Scepticism and trust: Two counterpoint essentials in science education for complex socio-scientific issues

Peter J. Fensham

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    15 Citations (Scopus)


    In this response to Tom G. K. Bryce and Stephen P. Day’s (Cult Stud Sci Educ. doi:10.1007/s11422-013-9500-0, 2013) original article, I share with them their interest in the teaching of climate change in school science, but I widen it to include other contemporary complex socio-scientific issues that also need to be discussed. I use an alternative view of the relationship between science, technology and society, supported by evidence from both science and society, to suggest science-informed citizens as a more realistic outcome image of school science than the authors’ one of mini-scientists. The intellectual independence of students Bryce and Day assume, and intend for school science, is countered with an active intellectual dependence. It is only in relation to emerging and uncertain scientific contexts that students should be taught about scepticism, but they also need to learn when, and why to trust science as an antidote to the expressions of doubting it. Some suggestions for pedagogies that could lead to these new learnings are made. The very recent fifth report of the IPCC answers many of their concerns about climate change.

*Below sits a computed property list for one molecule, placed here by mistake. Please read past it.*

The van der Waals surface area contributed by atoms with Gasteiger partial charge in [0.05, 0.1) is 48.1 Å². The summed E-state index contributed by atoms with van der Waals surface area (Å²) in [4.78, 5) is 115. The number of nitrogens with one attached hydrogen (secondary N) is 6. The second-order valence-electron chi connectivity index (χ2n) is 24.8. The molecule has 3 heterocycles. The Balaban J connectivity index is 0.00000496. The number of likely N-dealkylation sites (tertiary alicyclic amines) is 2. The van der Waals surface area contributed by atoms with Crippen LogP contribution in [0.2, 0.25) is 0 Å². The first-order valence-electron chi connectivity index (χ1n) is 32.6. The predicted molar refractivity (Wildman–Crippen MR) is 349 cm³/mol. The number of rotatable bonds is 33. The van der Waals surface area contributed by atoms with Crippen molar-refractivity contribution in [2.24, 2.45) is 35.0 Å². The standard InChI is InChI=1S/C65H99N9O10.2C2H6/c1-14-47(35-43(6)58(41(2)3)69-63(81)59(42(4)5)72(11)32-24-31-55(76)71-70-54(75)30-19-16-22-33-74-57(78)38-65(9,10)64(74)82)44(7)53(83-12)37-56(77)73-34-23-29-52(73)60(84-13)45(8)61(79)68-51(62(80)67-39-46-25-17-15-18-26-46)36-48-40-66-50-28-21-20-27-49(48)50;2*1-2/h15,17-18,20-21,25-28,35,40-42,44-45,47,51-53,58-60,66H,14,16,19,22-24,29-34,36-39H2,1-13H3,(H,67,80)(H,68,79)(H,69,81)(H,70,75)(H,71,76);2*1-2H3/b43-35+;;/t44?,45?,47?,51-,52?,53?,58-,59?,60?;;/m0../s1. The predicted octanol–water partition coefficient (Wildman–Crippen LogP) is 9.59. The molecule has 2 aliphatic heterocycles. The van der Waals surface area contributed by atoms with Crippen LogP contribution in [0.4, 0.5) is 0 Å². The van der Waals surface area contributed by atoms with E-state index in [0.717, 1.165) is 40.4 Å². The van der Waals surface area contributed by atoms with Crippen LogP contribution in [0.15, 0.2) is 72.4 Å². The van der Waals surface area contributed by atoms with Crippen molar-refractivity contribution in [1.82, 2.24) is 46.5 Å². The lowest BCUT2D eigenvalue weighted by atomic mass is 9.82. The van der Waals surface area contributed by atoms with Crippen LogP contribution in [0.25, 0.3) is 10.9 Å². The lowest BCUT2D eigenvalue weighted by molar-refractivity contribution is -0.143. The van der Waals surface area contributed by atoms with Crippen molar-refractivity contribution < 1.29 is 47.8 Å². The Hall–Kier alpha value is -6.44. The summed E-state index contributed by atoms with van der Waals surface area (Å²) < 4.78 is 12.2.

Original languageEnglish
    Pages (from-to)649-661
    Number of pages13
    JournalCultural Studies of Science Education
    Issue number3
    Publication statusPublished - 1 Sep 2014


    • Intellectual dependence
    • Scepticism/doubt
    • Science-informed citizens
    • Socio-scientific issues
    • Trust

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